Answer: Since both of the VersionRange elements match, what happens? The answer is that both VersionRange elements will be processed against the Feature, in the order they are defined in the file. Any instructions within the VersionRange elements will be processed, be they declarative or imperative via CustomUpgradeAction. This is probably the behavior you’d expect, but it’s good to know. [P.S. Special thanks to Gary Yeoman (Combined Knowledge instructor) for winning the bet and bottoming this one out before I managed to get to it :)]

Impact: What this means is that if you have ‘overlapping’ VersionRange elements like this, you might need to plan for the fact that both sets of upgrade actions will execute for Feature instances caught by the ranges. This could be in contrast to other Feature instances across the farm which are at say, 2.0.0.0, and therefore would only be caught by the second VersionRange. Would both sets of Feature instances be in the right ‘state’ to upgrade successfully? Are we removing anything in the first VersionRange (e.g. a content type) which is used in the second VersionRange? Clearly this depends on what you’re doing, but is worth considering if you do overlap.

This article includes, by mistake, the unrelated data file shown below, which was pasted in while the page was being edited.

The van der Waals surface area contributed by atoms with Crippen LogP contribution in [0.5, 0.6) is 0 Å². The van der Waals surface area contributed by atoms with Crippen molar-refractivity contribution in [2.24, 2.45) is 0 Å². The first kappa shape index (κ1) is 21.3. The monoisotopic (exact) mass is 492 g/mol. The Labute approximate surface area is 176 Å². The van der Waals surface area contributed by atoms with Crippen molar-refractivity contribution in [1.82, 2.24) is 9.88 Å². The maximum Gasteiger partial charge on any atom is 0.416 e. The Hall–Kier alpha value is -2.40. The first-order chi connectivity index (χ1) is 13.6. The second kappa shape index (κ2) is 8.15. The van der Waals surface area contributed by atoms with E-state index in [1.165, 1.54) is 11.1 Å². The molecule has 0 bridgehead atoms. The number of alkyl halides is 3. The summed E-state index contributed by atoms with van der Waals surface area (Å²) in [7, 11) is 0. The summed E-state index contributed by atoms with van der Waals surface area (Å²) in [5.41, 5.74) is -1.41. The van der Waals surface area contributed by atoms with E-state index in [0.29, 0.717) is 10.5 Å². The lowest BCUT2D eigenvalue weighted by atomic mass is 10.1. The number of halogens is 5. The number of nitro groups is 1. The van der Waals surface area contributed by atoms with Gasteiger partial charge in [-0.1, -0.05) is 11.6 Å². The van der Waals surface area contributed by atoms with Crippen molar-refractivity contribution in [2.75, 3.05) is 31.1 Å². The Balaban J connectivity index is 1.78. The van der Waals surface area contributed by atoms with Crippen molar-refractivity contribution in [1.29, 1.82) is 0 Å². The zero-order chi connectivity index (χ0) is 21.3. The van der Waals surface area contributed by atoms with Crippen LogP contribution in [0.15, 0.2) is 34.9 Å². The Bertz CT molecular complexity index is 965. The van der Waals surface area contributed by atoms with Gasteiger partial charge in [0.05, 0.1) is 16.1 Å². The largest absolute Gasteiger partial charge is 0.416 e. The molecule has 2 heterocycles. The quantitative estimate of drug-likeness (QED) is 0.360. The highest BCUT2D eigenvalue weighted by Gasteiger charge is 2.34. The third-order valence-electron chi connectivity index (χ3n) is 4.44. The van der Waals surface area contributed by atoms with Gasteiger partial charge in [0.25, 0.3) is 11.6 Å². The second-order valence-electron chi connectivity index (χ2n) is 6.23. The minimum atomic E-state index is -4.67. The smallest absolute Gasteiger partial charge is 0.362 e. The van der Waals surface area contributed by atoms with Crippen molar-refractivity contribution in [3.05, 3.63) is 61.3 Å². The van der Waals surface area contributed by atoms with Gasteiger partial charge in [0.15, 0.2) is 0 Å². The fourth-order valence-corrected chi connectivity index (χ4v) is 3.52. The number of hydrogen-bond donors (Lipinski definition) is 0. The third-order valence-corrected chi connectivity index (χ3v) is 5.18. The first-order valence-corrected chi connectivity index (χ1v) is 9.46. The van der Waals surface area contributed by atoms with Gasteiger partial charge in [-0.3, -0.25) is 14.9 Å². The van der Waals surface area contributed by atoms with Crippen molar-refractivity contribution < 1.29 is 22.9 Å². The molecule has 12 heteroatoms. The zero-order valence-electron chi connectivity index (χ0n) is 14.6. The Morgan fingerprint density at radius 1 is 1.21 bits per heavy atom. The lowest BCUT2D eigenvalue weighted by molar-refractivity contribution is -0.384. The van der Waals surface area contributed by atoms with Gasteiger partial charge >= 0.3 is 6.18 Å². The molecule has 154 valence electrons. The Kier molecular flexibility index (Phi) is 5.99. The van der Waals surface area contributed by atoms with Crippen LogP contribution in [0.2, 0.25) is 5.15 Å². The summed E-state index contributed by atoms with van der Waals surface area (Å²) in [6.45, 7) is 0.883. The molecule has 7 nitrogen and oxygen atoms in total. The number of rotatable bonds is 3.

Question: What happens if a Feature which has been upgraded several times is activated for the first time on a site/web?

Consider the case where you have a web-scoped Feature which has been upgraded a few times to (for example) version 3.0.0.0 across all of the webs which currently exist. What happens if you create a brand new web at this point? Are all the upgrade steps executed when the Feature is activated there?